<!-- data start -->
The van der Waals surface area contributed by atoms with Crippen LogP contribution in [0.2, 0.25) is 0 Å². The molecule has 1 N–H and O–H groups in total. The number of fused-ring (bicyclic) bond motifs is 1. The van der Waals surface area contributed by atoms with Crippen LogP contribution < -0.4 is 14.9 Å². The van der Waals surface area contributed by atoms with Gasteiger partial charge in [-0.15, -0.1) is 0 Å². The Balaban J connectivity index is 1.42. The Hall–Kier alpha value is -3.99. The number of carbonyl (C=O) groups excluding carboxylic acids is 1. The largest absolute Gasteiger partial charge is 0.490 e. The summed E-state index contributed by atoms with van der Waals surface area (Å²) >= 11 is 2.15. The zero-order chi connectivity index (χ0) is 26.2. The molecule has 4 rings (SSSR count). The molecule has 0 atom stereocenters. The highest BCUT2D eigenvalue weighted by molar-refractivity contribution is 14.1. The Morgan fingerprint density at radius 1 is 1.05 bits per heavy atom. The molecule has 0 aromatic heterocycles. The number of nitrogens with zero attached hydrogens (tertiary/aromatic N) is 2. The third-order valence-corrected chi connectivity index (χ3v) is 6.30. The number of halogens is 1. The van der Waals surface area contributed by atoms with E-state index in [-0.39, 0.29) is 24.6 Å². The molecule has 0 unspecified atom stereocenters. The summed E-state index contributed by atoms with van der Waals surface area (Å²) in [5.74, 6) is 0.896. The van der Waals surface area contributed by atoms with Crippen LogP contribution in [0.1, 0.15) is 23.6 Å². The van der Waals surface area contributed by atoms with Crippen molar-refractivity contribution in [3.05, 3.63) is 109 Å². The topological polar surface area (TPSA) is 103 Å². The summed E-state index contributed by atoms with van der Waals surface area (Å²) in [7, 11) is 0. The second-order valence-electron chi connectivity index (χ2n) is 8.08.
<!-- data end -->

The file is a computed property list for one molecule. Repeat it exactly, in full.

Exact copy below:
The van der Waals surface area contributed by atoms with Crippen LogP contribution in [0.2, 0.25) is 0 Å². The molecule has 1 N–H and O–H groups in total. The number of fused-ring (bicyclic) bond motifs is 1. The van der Waals surface area contributed by atoms with Crippen LogP contribution < -0.4 is 14.9 Å². The van der Waals surface area contributed by atoms with Gasteiger partial charge in [-0.15, -0.1) is 0 Å². The Balaban J connectivity index is 1.42. The Hall–Kier alpha value is -3.99. The number of carbonyl (C=O) groups excluding carboxylic acids is 1. The largest absolute Gasteiger partial charge is 0.490 e. The summed E-state index contributed by atoms with van der Waals surface area (Å²) >= 11 is 2.15. The zero-order chi connectivity index (χ0) is 26.2. The molecule has 4 rings (SSSR count). The molecule has 0 atom stereocenters. The highest BCUT2D eigenvalue weighted by molar-refractivity contribution is 14.1. The Morgan fingerprint density at radius 1 is 1.05 bits per heavy atom. The molecule has 0 aromatic heterocycles. The number of nitrogens with zero attached hydrogens (tertiary/aromatic N) is 2. The third-order valence-corrected chi connectivity index (χ3v) is 6.30. The number of halogens is 1. The van der Waals surface area contributed by atoms with E-state index in [-0.39, 0.29) is 24.6 Å². The molecule has 0 unspecified atom stereocenters. The summed E-state index contributed by atoms with van der Waals surface area (Å²) in [5.74, 6) is 0.896. The van der Waals surface area contributed by atoms with Crippen LogP contribution in [0.1, 0.15) is 23.6 Å². The van der Waals surface area contributed by atoms with Crippen molar-refractivity contribution in [3.05, 3.63) is 109 Å². The topological polar surface area (TPSA) is 103 Å². The summed E-state index contributed by atoms with van der Waals surface area (Å²) in [7, 11) is 0. The second-order valence-electron chi connectivity index (χ2n) is 8.08.